Nishizawa Gorge 西沢渓谷

Nishizawa Keikoku Bus Stop 西沢渓谷入口 – Nanatsugama Godan Falls 七ツ釜五段の滝

Duration: 3.5-4 hours
Distance: 10 km
Difficulty: easy
Elevation change: 261 metres
Start: Nishizawa keikoku iriguchi Bus Stop
Finish: Nishizawa keikoku iriguchi Bus Stop
Map: Yama-to-Kogen 山と高原地図 series 1:50000 [No.27 Kinpu-san 金峰山 Kobushi 甲武信]
.
.

Emerald Waters of the Nishizawa Gorge

In the Kanto region there are few places more beautiful than the Nishizawa Gorge (Nishizawa Keikoku) 西沢渓谷 and surprisingly it is not all that well-known. I first stumbled upon the Nishizawa Gorge almost by accident returning from Mt. Kobushi last year, however with exhausted legs, I vowed to return another day.

One reason for the Nishizawa Gorge’s relative anonymity lies with the fact it’s an hour’s bus ride from both Enzan and Yamanashishi Stations. Whichever bus service you decide upon both routes terminate at the Nishizawa keikoku iriguchi bus stop 西沢渓谷入口. If you’re coming by car there is free uncover parking beside the michi no eki. From the bus stop follow the road which dips under the Karisaka-michi 140 and continue along the road closed to traffic. After 20 minutes you will pass by a small picnic area and the Nishizawa-sansou which marks the start of the hike. Note the hike flows counter-clockwise.

Before entering the gorge you pass over a suspension bridge and a little further along there is a mountain trail pointing to Mt Keikan 鶏冠山 on your right as well as a surly warning that entry to the Higashizawa Keikoku is prohibited. The final descent is by way of a narrow trail and it is here the magnificent emerald waters of the Fuefuki River come into view.

Meandering along the clutches of the gorge you find many of the waterfalls and rock formations are given fitting names such as the Kaeru Ishi (frog rock) and Fugu Ishi (pufferfish rock). Given the popularity of the hike, safety is maintained through chained railings and wooden steps. After about 90 minutes from the trail head you finally arrive at the pièce de résistance the Nanatsugama Godan no Taki 七ツ釜五段の滝 which is appropriately bestowed as one the 100 best waterfalls in Japan. For a lunch stop continue heading up hill where there is a toilet and some stone benches to take in the view. From here you can also find the trail head to Kuroganeyama 黒金山.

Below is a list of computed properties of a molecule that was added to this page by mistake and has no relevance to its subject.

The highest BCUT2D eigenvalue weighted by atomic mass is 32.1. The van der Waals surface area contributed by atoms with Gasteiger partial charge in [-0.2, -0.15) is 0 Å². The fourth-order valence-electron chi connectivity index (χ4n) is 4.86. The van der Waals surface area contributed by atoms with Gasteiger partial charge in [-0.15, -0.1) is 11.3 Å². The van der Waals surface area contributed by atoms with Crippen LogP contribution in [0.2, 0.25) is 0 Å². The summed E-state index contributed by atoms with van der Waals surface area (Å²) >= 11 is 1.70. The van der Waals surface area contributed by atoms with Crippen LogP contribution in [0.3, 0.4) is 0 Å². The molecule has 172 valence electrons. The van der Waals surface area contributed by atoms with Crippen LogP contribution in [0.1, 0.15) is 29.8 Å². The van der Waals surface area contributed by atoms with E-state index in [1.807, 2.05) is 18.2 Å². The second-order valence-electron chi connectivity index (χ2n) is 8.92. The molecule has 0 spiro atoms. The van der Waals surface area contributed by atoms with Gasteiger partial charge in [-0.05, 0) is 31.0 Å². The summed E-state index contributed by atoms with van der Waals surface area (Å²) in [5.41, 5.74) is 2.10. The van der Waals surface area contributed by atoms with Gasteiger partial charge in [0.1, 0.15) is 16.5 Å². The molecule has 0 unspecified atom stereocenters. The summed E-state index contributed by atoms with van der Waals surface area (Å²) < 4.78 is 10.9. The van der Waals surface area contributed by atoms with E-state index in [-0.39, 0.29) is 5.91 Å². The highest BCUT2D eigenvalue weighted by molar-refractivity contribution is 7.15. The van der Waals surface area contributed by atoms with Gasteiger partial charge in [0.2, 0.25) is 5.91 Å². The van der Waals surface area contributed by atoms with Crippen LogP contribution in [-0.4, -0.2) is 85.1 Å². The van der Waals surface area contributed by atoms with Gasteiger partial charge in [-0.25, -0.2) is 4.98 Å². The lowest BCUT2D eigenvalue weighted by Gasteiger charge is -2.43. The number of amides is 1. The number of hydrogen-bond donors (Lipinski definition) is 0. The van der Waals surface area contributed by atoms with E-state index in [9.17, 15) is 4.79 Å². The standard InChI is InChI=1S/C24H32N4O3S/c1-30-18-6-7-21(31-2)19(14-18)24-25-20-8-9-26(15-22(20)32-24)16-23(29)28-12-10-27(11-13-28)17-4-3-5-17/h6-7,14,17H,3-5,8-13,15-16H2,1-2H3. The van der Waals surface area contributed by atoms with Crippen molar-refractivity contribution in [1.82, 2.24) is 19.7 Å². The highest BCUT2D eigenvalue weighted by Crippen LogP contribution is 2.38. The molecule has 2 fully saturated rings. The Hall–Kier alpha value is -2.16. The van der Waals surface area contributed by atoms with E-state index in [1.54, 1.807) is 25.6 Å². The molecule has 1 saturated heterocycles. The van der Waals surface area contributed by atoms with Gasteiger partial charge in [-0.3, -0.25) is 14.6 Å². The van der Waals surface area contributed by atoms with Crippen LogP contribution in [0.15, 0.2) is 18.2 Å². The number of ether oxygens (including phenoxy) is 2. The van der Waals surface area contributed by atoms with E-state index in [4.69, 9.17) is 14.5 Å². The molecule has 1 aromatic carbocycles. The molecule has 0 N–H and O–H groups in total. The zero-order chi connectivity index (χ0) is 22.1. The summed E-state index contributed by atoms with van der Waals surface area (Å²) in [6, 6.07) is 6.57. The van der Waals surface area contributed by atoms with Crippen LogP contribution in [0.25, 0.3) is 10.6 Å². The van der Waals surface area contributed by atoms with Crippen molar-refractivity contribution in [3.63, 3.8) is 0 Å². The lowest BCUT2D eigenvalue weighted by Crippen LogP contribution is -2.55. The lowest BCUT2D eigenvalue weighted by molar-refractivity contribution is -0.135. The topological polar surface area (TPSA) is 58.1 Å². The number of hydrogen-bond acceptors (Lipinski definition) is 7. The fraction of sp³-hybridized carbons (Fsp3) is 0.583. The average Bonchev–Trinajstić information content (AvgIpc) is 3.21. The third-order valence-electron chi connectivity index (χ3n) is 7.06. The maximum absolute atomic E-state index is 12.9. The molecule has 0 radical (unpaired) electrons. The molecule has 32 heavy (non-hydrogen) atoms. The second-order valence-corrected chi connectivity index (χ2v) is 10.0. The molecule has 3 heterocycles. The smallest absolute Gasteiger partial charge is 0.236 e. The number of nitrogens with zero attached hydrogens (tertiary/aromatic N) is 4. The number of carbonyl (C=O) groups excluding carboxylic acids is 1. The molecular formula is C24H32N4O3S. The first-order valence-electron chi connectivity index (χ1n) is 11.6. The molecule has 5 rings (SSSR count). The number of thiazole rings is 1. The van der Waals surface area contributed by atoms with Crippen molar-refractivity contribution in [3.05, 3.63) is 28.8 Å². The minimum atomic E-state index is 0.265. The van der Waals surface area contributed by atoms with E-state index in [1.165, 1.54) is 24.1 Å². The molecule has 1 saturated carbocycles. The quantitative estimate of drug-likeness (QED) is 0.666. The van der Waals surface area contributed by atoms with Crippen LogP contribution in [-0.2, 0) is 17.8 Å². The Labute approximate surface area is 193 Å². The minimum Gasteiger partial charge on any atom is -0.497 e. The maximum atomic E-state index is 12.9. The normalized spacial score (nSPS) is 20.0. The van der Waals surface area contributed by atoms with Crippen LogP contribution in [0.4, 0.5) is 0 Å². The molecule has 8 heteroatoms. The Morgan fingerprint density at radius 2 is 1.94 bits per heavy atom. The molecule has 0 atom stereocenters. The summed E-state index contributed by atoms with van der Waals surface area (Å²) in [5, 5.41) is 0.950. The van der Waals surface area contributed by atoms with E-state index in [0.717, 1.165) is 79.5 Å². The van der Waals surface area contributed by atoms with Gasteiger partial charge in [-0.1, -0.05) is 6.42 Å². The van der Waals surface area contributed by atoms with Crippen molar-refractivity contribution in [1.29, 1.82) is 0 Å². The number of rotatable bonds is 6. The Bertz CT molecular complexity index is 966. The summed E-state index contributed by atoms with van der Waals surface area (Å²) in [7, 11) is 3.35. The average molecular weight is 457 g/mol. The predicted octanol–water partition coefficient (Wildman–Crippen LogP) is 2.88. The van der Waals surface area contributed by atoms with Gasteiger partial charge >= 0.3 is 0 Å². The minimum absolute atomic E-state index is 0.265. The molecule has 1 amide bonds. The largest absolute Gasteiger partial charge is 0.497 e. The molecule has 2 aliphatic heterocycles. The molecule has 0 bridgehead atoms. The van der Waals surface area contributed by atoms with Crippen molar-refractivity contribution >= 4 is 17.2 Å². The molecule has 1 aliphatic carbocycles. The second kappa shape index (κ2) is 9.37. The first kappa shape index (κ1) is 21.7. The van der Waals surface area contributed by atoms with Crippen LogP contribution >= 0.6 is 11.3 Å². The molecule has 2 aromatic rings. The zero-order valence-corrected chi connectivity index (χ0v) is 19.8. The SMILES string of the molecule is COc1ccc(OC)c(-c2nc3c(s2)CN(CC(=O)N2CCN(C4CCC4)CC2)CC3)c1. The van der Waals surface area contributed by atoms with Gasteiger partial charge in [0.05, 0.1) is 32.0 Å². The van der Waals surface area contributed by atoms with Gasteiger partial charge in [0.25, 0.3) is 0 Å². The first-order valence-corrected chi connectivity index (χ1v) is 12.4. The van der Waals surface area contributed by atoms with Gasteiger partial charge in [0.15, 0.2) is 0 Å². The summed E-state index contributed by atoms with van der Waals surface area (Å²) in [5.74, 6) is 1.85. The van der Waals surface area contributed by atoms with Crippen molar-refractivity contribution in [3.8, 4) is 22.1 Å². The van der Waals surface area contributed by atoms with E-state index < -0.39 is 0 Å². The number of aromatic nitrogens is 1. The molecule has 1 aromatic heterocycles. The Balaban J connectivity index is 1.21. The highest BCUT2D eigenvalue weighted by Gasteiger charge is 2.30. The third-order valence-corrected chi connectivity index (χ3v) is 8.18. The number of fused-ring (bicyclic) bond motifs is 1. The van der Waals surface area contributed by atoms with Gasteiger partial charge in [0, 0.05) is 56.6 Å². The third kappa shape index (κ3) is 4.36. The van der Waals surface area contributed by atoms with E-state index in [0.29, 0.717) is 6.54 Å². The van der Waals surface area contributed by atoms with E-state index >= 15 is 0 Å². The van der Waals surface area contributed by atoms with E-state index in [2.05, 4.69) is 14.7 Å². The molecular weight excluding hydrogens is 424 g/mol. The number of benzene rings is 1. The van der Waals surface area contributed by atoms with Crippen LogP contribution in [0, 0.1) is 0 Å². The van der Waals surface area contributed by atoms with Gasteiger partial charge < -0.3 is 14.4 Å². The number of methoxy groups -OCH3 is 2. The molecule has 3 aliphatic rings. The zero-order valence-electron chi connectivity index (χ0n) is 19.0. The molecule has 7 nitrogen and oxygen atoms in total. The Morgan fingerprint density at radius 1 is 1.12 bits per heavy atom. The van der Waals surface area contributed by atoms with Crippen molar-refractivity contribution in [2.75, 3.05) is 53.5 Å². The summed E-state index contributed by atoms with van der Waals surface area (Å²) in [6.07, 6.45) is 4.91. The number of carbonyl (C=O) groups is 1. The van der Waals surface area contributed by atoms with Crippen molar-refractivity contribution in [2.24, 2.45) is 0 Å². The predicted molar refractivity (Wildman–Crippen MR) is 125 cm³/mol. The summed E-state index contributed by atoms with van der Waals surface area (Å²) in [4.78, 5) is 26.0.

The return trip to the bus stop has a gentle gradient and follows an old narrow gauge railway that operated from 1933 through 1968 for transporting timber. Much of the remnant railway tracks remain and in sections you can see them dangling perilously where erosion has given way. In the railway’s infancy horses were used to haul up the empty carriages until arrival of diesel locomotives. The final section routes back past the rest area before heading back to the bus stop.

While the hike can be tackled year round, be prepared for heavy snow falls in winter and substantial crowds during the autumn season when the gorge plays host to colourful leaves koyo.
.

.

Help Me Help You

Interested in helping support this blog? Have some shopping to do? Follow this link to Amazon.co.jp and a small portion of anything you purchase in that shopping session will go back to this blog at no cost to you.

Support Ridgeline Images  

.

Join the discussion

6 comments
  • Wow, this trail looks gorgeous! And your shots of the river are fantastic. I hope to move back to the Tokyo area someday to take advantage of all of these trails. Have you done much hiking down in Kyushu at all?

    • Thanks for that Mandy..If you’ve got a couple days up your sleeve it’s definitely worth a trip out to the gorge. Embarrassing as it is to say I’ve never actually been to Kyushu let alone hiked there. Though I’ve only heard good things about the place and my dream is to someday visit Yakushima.

  • Hi David,

    I’ve spent a lot of time in this area over the last couple weeks. I overnighted at Kobushigatake and Kentokusan. Yesterday my wife and I went to the gorge. Slow-going because we wanted to take pictures every 5 feet. Beautiful!

    There is one thing I wanted to announce to the world somehow. Google maps is not always reliable for bus info. I should already know this, but didn’t learn my lesson. Before yestereday’s trip I checked google for bus times and saw the same bus I’d taken last weekend was scheduled to run from Enzan yesterday (Monday) am. Well, the bus didn’t come on schedule. I called the bus company and was told they didn’t run on weekdays at this time of year. Then he gave me another possible route from Yamanashishi Station on the city bus http://www.city.yamanashi.yamanashi.jp/citizen/docs/bus.html. That bus doesn’t appear on googlemaps but was, in fact, running. We got there ok via that route after all.

    I had an unfortunate experience like this once at the Tomin no Mori coming down off Mito and realizing I was off-season for the bus. I had to walk to Kazumanoyu to get to the nearest bus stop. After that, I have usually been more diligent about researching transportation but got caught off guard this time.

    Thanks for your blog. It’s great. I have passed it along to some friends who are really grateful.

    • Hi Patrick,

      Good to hear you enjoyed the gorge, absolutely beautiful spot and would love to visit again in the autumn. Bus schedules can be tough to decipher and recommend checking the relevant bus company websites. On my Kobushi hike I almost suffered the same fate; I assumed the bus from Nishizawa Gorge to Enzan Station ran year-round and was only luck that I finished on October 2nd. This year they are running daily from Oct 1st to Nov 24th https://bit.ly/2oJzpNG

Archives